Lively action by janitors in Glasgow last week frustrated bosses’ efforts to undermine their strike. But bosses could now be gearing up to kick some workers out of their homes.
Janitors “paid a visit” to private contractors hired by Cordia to salt school grounds in the icy weather. It caused hours of disruption as the contractors hid round a corner.
And drivers making school kitchen deliveries refused to cross picket lines, leaving scab managers to do the work.
The Unison union members are in a year-long dispute with Cordia, a Glasgow Labour council-run firm.
Workers are demanding the payments that are available to council employees for dirty or physically demanding work. These are worth up to £1,000 a year.
The janitors are staging their latest two-week strike. They unanimously rejected a new offer last week that meant more money “but the negatives were too much to take,” striker Steven told Socialist Worker.
The company’s refusal to backdate the offer is a “make or break” for many strikers. It also includes “flexible working” and extra “handyman” duties.
And there is a vicious attack on the resident janitors whose house came with the job—around a third of the workforce. Bosses want to create new “cluster” areas, cutting the number of janitors by up to a quarter.
“Now they’ve been told if they apply for new jobs in the clusters they must move out of their houses,” said Steven. “Some guys have stayed in these houses for 20 years.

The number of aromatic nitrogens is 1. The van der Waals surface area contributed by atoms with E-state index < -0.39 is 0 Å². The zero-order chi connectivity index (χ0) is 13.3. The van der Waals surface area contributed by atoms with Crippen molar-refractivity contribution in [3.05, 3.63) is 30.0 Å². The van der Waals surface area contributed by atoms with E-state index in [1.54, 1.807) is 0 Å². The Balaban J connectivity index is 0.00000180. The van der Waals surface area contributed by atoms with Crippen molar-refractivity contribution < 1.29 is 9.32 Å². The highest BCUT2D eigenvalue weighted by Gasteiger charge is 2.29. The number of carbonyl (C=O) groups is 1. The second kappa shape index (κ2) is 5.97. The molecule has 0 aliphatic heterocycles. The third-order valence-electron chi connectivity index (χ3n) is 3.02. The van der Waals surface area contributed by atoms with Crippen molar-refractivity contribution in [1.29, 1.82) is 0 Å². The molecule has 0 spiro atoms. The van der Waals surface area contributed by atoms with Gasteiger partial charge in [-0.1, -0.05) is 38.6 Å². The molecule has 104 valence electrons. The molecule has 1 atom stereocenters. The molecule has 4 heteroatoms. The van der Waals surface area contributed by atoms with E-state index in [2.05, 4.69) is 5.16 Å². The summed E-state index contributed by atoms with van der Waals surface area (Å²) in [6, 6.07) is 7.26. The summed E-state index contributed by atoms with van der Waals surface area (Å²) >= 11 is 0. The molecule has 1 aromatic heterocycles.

“People should be able to apply for a job without the fear of losing their home.”
Workers suspect the real plan is to sell off the houses. “This is not on. We want this taken off the table completely,” says Steven.
More talks and a mass meeting were set for this week.
Resisting IT privatisation
Glasgow council IT workers continued their three-week walkout against privatisation this week.
A strike of all IT workers last year was followed up by a selective strike of highly skilled workers for three weeks in December and again after the holiday break.
Labour insists the council’s IT services must be privatised to save money. But workers fear attacks on their conditions and a worsening of the service.
School workers battle Labour’s pay cut in Derby
Derby teaching assistants (TAs) began a week of half-day walkouts on Monday in their fight against Labour-run Derby City Council’s attack on their pay.
TAs were forced onto new term time only contracts last summer that slashed their pay by a quarter. The Labour council claimed this was about ensuring equal pay.
After initially allowing the attack to go through without any industrial action, the TAs’ Unison union began striking after the council imposed the new contracts.
PFI cleaners want action in Kirklees
Cleaners and caretakers in 18 private finance initiative-built schools in Kirklees, West Yorkshire, have voted to strike against their employers’ refusal to implement the April 2016 pay offer.
The Unison union members also demand bosses recognise their union, allow a health and safety committee and pay the Yorkshire Living Wage.
During the ballot employers conceded on all the demands except the payment of the living wage. Despite this workers voted overwhelmingly to strike to secure all of their demands.